Lighting Industry, News

Is Dyson’s LED acquisition all about the internet of things?

Cooking up the future: Jake Dyson and his £1300 LED ceiling lamp. His dad, inventor Sir James Dyson, has acquired Jake's company, while at the same time moving more into IT with things like robotic vacuum cleaners. Will he tie lights into the internet of things?

Renowned British inventor Sir James Dyson, who invented something many of us thought we’d never live to see – an automatic hand dryer that actually dries your hands – is now moving in on the future of lighting, where he might well have the fledgling internet of things in his sights.

Dyson’s engineering and design firm, Dyson Ltd., has acquired his son’s LED light company, Jake Dyson Lighting, a Dyson spokesperson confirmed for Lux after reports first surfaced on Friday in the Financial Times (subscription may be required).

The spokesperson declined to reveal the price of the buyout. Dyson Ltd is a privately held company based in Malmesbury, England with manufacturing in Malaysia, widely known for James Dyson’s invention decades ago of the bagless vacuum cleaner, and more recently for the AirBlade hand dryer.

Now, with the acquisition of Jake Dyson Lighting, Dyson picks up his son’s upmarket £545 LED task lamp, called CSYS, which Jake has promoted for an inventive cooling system purported to extend the life of the LED light source to 37 years. Jake Dyson Lighting – the company’s name stays the same – is also readying a suspended ceiling LED lamp called Ariel that uses the same cooling technology and which, according to the FT, will sell for £1,300 each.

‘The Dyson business, not just me, got really keen to pull Jake in and to have the two businesses working together — developing technology for him and using his technology with ours,’ Sir James told the FT.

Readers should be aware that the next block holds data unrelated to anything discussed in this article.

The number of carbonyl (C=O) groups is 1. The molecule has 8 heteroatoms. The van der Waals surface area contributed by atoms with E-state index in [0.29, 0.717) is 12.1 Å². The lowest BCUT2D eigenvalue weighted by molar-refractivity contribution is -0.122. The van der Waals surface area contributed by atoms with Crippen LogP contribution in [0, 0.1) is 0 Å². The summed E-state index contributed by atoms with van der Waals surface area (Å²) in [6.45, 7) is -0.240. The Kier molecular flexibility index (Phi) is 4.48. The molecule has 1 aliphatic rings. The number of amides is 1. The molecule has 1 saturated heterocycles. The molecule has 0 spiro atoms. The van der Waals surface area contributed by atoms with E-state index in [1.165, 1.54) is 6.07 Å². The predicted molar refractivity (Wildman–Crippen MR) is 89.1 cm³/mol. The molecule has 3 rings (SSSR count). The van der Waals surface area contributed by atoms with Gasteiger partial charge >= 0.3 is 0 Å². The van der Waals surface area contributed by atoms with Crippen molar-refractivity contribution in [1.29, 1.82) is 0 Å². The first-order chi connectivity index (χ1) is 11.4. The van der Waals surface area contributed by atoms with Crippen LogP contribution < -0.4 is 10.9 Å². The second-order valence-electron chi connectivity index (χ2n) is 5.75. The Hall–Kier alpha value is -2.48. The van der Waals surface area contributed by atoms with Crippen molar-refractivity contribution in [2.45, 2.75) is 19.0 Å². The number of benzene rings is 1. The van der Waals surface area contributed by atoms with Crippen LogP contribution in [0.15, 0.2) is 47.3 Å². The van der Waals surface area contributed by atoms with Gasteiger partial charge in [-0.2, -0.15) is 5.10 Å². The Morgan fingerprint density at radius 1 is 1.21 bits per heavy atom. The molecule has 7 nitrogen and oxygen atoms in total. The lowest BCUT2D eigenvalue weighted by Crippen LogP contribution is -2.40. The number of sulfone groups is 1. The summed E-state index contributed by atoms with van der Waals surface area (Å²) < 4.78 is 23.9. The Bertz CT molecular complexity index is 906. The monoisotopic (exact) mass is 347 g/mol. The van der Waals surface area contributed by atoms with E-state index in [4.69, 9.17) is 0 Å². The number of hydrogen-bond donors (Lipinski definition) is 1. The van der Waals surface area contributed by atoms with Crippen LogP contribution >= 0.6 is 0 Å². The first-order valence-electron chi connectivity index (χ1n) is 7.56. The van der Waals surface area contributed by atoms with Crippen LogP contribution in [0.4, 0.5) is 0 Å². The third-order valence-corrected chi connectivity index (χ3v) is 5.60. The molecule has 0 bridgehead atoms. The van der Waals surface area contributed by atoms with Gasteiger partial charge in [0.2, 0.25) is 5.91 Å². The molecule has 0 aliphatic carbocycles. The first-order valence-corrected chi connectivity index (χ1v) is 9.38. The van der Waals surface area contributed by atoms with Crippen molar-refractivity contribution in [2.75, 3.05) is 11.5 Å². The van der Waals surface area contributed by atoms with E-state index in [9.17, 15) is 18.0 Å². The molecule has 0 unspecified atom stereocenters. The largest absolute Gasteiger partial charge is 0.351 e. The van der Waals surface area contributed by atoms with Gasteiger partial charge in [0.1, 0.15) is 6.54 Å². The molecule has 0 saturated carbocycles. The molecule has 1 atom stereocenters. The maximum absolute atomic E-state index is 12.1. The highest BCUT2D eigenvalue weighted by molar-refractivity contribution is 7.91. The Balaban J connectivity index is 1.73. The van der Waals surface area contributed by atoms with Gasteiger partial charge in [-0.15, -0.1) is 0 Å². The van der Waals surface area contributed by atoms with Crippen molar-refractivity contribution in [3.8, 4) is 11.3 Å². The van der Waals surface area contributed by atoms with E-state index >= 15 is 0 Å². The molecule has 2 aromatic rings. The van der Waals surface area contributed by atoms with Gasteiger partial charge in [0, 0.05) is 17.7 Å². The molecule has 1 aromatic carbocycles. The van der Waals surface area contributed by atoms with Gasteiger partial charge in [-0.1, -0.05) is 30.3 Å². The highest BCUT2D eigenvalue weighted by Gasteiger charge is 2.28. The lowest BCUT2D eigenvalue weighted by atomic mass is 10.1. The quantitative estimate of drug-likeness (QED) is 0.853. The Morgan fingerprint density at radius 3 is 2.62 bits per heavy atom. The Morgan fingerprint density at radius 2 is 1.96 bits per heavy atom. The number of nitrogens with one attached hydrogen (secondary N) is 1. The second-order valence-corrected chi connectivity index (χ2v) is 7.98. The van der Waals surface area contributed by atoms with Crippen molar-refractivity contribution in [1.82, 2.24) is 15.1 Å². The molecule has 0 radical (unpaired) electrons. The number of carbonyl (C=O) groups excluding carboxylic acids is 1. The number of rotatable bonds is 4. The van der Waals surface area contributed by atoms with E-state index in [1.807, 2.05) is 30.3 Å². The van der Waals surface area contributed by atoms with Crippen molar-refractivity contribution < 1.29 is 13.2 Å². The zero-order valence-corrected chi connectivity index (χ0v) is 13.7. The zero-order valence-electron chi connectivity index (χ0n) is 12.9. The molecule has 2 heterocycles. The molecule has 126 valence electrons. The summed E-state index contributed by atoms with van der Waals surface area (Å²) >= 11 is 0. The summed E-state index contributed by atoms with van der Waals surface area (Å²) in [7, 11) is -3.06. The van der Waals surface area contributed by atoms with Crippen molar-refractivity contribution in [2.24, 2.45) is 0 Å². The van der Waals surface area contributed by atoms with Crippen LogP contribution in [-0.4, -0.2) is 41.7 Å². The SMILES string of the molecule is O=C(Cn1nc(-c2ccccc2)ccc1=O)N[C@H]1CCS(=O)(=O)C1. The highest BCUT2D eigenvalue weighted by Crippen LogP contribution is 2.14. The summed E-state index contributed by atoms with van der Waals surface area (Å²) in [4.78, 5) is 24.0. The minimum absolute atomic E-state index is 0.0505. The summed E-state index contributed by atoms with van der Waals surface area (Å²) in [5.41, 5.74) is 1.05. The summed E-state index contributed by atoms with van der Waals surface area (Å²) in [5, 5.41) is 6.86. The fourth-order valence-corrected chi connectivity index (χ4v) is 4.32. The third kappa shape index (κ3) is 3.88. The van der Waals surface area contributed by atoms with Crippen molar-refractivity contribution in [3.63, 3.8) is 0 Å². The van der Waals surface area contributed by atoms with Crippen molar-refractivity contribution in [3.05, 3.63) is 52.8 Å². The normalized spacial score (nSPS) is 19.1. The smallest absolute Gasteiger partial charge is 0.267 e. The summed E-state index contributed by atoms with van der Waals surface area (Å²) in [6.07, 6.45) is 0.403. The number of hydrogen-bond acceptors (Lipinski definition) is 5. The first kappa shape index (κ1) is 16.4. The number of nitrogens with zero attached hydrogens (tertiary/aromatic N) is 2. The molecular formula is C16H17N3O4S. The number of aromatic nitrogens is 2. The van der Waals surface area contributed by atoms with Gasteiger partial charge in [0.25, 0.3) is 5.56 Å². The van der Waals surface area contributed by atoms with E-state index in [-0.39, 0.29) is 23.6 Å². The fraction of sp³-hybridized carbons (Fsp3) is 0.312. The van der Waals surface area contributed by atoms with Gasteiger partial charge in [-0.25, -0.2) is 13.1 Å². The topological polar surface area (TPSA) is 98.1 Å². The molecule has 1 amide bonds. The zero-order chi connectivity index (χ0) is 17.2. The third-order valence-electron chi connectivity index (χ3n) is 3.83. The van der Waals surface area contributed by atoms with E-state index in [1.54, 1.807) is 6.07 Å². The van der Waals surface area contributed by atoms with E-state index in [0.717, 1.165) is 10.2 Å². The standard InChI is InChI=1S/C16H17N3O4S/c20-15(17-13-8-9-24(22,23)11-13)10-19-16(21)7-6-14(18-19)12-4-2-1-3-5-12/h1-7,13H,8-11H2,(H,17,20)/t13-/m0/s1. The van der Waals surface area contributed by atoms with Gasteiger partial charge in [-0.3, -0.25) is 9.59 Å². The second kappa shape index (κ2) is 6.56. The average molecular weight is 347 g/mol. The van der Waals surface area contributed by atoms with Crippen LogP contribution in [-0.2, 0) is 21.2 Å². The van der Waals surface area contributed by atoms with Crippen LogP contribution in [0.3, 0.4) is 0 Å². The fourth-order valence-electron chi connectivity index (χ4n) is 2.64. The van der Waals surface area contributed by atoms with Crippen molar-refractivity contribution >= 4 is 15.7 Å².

That could well mean that the Dyson company is preparing to leverage Jake’s LED technology into the internet of things (IoT) in which devices including digital lights (LEDs) communicate and respond to other devices and people via networked connections. IoT lighting in the home, office or outdoors can turn on and off and change brightness and colours in response to central or remote controls or to motion, music or a myriad of other prompts. When coupled with sensors can also communicate information about traffic, crowds, air quality and many other things.

The FT noted in a separate article that the elder Dyson’s interests these days very much include information technology and the ‘Internet of Things’.

For instance, James Dyson is developing a robotic vacuum cleaner, and has actually fallen behind US vendor and competitor iRobot -they’re working on one called Roomba – in his efforts. (It’s not hard to imagine his robotic hoover turning off the lights after it finishes cleaning the carpet in the living room. Anyone remember Rosie the maid in the 1960s Hanna-Barbera animated cartoon The Jetsons?).

‘As it ventures into robotics and software, Dyson faces new competitors — the Roomba is just one example,’ the FT noted. ‘The “internet of things” — the capacity to link and control devices over networks — is drawing technology companies such as Google, Apple and Samsung into its orbit. Last year, Google paid $3.2bn to acquire Nest, which makes thermostats and fire alarms. That brings both potential — Dyson’s robots could work with others — and challenges.’

Net-connected lighting would be a good project to assign to a cadre from the 3,000 engineers and others  that the 67-year-old Dyson senior is hiring for a £250 million technology campus under construction in Malmesbury. He could even tap the brains at Imperial College in London, where last month he donated £12 million to launch the Dyson School of Design Engineering, scheduled to open in October. It would give them all something to work on – an internet of things.

Photo is from Edgar Hoffman

Story updated April 24 to include photo of Jake Dyson